With Oklahoma and Texas leaving for the SEC, the biggest question around college football has been: what’s next?
The other eight Big 12 teams could be looking for homes, which of course has been a popular talking point amongst fan bases. However a new report from Friday could change the landscape of college football in an even bigger way.
According to The Athletic’s Max Olson, the Big Ten, ACC and Pac-12 are actively engaged in discussions about forming an alliance. The partnership would primarily be focused on scheduling and would create a pact between the three Power Five conferences in an effort to counter the SEC.
As of now, there’s no formal agreement between the three leagues, however The Athletic reports that all three of the conference’s commissioners have been discussing the possibility for “several weeks” with working together a “likely outcome.”
“I can’t comment on anything in that report. We have no additional information to share,” Pac-12 commissioner George Kliavkoff told CBS Sports’ Dennis Dodd on Friday. “I’ve been in frequent and regular contact with all the [Autonomy Five] commissioners the last few weeks about the four or five complex issues we’re facing as an industry.”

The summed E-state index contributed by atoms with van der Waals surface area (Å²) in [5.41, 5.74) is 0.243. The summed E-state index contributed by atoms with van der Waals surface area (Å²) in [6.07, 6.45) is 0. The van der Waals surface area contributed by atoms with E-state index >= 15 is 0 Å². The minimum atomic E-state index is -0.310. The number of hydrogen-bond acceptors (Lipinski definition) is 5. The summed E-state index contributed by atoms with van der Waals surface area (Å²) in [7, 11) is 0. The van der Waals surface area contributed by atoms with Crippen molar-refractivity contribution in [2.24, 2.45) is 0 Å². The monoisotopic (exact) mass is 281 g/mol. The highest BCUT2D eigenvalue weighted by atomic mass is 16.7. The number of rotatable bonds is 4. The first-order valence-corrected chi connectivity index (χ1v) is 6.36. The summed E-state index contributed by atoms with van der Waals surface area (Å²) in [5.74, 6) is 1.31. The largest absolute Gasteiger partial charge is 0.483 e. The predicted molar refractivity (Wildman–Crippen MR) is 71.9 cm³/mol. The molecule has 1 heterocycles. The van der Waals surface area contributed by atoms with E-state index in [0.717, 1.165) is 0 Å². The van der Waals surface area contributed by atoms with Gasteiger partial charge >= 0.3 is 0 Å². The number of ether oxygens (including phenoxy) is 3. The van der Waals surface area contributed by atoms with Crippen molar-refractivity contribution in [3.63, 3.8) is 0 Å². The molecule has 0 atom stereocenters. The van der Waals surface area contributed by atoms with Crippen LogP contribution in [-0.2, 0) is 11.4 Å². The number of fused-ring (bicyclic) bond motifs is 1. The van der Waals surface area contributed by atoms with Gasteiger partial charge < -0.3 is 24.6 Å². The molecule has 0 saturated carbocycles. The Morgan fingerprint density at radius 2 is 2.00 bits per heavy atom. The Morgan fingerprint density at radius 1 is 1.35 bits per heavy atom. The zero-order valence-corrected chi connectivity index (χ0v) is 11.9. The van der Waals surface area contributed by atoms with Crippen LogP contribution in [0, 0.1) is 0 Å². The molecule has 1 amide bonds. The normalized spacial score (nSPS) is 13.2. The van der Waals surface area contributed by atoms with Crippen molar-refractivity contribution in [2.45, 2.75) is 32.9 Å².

What does this all mean for the Big 12? Well that remains to be seen, but of course the fact that the league is not in on this report would not be a good sign. This comes a couple of weeks after the Big 12 and Pac-12 had reportedly discussed the possibility of a merger between their commissioners Bob Bowlsby and George Kliavkoff.
Regardless, the idea that conference realignment will look like it did a decade ago, with a handful of teams bouncing to various conferences and the structure of the sport remaining in tact, appears less likely by the day. The most notable change could be the College Football Playoff expansion, that seemed like a done deal just weeks ago, but now is being reconsidered by many higher ups in the sport.
Could this be a way to counteract that? It’s all speculative, but is entirely possible to be part of a plan to be able to combat what the SEC is doing.